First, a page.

Regardless of Who “Won” the Debate, Women Clearly were the Losers

Regardless of Who “Won” the Debate, Women Clearly were the Losers

Wednesday night we editors had a little fun attempting to “live blog” the first Presidential Debate. Since none of us know how to do this on the blog itself, we used the Nursing Clio Facebook page. I also contributed to the debate “backchannel” on Twitter. Since my Twitter feed isn’t linked to our blog, I thought I would compile some highlights for readers of Nursing Clio.

First some pre-debate humor: On Twitter, @RexHuppke cracked: It would be funny if someone replaced Mitt Romney’s microphone with a transvaginal ultrasound wand. #debate2012

Wouldn’t that be hilarious?!  Maybe they should do that for everyone who tries to pass a bill like the one that was just defeated in Virginia?

On a more serious note, @Tenured Radical asked, Remember when these debates used to be run by the non-partisan League of Women Voters? #debate2012

If the LWV had run the debate, maybe there would have been some discussion of women’s issues.  As you can see from the transcript, neither the candidates nor the moderator mentioned any of the topics that are at stake for female voters.  I suppose President Obama has enough of a lead with women  that he can take us for granted (again!), but one would think that Romney at least would have done something to narrow the gender gap.  Sure, we heard about individual women.  President Obama mentioned the woman he met in North Carolina, “who decided at 55 to go back to school because she wanted to inspire her daughter, and now has a new job from that new training that she’s gotten.” He also thanked Michelle for making him the “luckiest man on earth;” and gave tribute to his grandmother who “was fiercely independent. She worked her way up, only had a high school education, started as a secretary, ended up being the vice president of a local bank. And she ended up living alone by choice. And the reason she could be independent was because of Social Security and Medicare. She had worked all her life, put in this money and understood that there was a basic guarantee, a floor under which she could not go.”

Governor Romney provided anecdotes about a woman in New Hampshire who couldn’t afford health insurance for herself and her son; and a woman who came up to his wife Ann at a rally “with a baby in her arms and said, Ann, my husband has had four jobs in three years, part-time jobs. He’s lost his most recent job, and we’ve now just lost our home. Can you help us?”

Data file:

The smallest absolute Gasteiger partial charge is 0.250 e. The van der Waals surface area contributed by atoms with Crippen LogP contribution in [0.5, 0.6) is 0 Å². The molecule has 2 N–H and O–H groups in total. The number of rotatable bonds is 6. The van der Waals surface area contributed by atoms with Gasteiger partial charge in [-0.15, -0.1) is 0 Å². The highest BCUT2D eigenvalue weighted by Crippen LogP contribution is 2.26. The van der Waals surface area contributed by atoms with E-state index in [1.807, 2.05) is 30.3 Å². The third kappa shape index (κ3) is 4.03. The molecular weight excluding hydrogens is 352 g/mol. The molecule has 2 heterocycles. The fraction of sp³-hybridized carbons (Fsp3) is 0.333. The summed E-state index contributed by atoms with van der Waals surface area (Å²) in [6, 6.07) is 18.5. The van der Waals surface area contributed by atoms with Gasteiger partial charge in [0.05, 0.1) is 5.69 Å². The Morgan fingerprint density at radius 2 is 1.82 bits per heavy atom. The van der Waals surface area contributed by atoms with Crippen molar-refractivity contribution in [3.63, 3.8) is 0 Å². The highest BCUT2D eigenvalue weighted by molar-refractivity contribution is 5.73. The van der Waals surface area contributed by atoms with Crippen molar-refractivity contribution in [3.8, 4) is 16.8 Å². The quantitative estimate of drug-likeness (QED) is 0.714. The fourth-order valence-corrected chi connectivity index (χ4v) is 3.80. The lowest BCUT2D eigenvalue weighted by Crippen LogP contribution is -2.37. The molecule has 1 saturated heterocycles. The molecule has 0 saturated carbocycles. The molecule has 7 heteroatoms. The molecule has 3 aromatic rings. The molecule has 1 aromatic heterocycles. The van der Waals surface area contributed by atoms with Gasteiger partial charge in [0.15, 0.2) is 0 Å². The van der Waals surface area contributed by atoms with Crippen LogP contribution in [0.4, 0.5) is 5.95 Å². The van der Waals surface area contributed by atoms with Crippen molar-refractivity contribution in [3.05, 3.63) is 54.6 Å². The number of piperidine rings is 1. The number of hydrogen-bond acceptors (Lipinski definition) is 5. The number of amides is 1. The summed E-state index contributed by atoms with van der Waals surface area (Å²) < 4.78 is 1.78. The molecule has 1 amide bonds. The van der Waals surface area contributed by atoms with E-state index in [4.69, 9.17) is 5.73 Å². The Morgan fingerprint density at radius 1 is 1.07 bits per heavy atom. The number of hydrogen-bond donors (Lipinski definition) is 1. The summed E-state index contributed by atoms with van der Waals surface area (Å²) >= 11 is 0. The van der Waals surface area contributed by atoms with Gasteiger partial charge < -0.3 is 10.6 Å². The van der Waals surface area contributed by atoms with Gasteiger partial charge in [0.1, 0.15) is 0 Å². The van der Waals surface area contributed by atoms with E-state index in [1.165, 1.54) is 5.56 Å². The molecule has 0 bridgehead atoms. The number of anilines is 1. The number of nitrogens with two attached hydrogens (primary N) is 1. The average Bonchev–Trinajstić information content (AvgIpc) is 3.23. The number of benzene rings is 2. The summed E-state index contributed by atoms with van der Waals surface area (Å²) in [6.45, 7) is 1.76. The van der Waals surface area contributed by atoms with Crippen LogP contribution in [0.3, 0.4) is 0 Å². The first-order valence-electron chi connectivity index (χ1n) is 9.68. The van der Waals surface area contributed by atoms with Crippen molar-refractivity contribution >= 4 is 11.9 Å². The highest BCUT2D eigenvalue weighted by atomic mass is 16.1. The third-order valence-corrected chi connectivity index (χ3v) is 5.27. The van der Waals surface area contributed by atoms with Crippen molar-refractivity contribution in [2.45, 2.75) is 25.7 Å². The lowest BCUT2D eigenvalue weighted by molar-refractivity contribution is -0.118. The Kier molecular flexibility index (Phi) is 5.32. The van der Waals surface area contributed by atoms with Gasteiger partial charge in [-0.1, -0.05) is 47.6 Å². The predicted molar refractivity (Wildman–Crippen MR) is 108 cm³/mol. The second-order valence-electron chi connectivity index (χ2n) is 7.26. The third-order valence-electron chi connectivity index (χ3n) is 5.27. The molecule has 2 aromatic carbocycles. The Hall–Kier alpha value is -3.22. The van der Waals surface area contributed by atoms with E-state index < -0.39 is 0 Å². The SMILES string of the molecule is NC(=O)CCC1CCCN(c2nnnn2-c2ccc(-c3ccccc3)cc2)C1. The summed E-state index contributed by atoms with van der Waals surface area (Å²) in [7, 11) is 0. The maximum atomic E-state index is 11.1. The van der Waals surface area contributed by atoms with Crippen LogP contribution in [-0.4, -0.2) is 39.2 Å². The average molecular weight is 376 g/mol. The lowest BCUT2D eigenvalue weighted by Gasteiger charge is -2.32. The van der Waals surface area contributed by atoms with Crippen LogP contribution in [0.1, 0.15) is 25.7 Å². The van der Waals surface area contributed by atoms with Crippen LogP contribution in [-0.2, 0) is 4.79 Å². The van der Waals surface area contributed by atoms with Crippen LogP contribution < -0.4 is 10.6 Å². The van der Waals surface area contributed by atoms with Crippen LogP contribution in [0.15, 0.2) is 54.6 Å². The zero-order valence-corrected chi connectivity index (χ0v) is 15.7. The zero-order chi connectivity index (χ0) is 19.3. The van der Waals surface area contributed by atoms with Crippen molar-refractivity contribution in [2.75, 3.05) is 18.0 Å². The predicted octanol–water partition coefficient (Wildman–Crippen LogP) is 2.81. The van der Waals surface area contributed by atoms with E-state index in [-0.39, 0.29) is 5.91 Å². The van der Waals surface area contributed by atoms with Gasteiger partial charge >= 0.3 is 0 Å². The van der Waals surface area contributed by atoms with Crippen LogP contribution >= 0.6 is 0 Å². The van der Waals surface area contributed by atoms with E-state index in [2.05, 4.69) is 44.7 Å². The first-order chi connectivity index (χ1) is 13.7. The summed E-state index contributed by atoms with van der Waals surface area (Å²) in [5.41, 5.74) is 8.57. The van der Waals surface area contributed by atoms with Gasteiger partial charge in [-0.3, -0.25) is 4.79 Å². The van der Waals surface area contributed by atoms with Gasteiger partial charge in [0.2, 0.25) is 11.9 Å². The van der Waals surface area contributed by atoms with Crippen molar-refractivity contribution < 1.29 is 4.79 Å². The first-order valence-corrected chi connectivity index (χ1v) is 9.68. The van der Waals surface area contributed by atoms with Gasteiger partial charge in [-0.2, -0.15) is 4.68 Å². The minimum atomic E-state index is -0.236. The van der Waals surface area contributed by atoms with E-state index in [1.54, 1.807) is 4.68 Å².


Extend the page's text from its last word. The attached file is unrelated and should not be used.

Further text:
When it comes to issues that affect women as a whole, however, there was nothing. It’s too bad the candidates couldn’t take questions from Twitter.  It would have been interesting to hear answers to questions such as the one from  @WomWellWatch: “@MittRomney What’s your plan for women with breast cancer who don’t have insurance? @BCAction”

Well, at least, as @jfruh put it, “Mitt Romney doesn’t want the government running your non-sex-related health care.” So, relax guys, no transvaginal wands for you.

I was rather surprised that Governor Romney brought up Romneycare so many times.  One surprising fact he didn’t mention, via  @AmandaMarcotte: “Only real diff between Obamacare and Romneycare is Romneycare covers abortion.” Really? Does Paul Ryan know that?!

@PPact reminded us that “Thanks to #Obamacare, being a woman is no longer a pre-existing condition. bit.ly/T3iz4P #debates”

True, but that’s small comfort if you still can’t afford health care under the so-called Affordable Health Care Act. [did I mention the woman from New Hampshire?]

At the end of the debate,  @Motherjones said, “Sorry, women of America. Maybe you’ll get a mention in the next debate. #sigh #fem2

The second presidential debate, at Hofstra University on October 16, will be a town hall format.  Gallup, will you please select voters who will ask questions that we women voters want answered?

Featured image caption: Barack Obama vs Mitt Romney in Denver Presidential Debate. (DonkeyHotey/Flickr)

Heather Munro Prescott is Professor of History at Central Connecticut State University. She is the author of The Morning-After: A History of Emergency Contraception in the United States, New Brunswick, NJ: Rutgers University Press, 2011.

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